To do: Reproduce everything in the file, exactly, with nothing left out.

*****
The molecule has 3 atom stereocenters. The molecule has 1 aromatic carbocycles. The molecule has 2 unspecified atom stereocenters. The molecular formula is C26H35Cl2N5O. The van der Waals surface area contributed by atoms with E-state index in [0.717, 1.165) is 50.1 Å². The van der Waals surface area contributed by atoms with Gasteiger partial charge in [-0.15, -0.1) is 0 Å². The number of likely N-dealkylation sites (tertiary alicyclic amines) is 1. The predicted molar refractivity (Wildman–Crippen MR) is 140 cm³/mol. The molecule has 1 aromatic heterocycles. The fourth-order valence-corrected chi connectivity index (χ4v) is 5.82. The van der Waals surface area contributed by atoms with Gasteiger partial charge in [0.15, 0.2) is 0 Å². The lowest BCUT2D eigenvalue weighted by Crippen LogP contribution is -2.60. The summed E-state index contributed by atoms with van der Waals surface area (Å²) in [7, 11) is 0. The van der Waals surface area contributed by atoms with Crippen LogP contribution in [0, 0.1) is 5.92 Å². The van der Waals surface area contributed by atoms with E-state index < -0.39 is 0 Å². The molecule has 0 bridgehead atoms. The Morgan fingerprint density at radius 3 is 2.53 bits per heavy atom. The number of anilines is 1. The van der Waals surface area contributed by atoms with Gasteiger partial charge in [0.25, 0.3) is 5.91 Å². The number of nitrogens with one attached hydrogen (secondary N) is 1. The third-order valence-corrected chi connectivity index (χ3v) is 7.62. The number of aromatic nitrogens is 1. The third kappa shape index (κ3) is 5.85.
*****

The molecule has 3 atom stereocenters. The molecule has 1 aromatic carbocycles. The molecule has 2 unspecified atom stereocenters. The molecular formula is C26H35Cl2N5O. The van der Waals surface area contributed by atoms with E-state index in [0.717, 1.165) is 50.1 Å². The van der Waals surface area contributed by atoms with Gasteiger partial charge in [-0.15, -0.1) is 0 Å². The number of likely N-dealkylation sites (tertiary alicyclic amines) is 1. The predicted molar refractivity (Wildman–Crippen MR) is 140 cm³/mol. The molecule has 1 aromatic heterocycles. The fourth-order valence-corrected chi connectivity index (χ4v) is 5.82. The van der Waals surface area contributed by atoms with Gasteiger partial charge in [0.15, 0.2) is 0 Å². The lowest BCUT2D eigenvalue weighted by Crippen LogP contribution is -2.60. The summed E-state index contributed by atoms with van der Waals surface area (Å²) in [7, 11) is 0. The van der Waals surface area contributed by atoms with Crippen LogP contribution in [0, 0.1) is 5.92 Å². The van der Waals surface area contributed by atoms with E-state index < -0.39 is 0 Å². The molecule has 0 bridgehead atoms. The Morgan fingerprint density at radius 3 is 2.53 bits per heavy atom. The number of anilines is 1. The van der Waals surface area contributed by atoms with Gasteiger partial charge in [0.25, 0.3) is 5.91 Å². The number of nitrogens with one attached hydrogen (secondary N) is 1. The third-order valence-corrected chi connectivity index (χ3v) is 7.62. The number of aromatic nitrogens is 1. The third kappa shape index (κ3) is 5.85.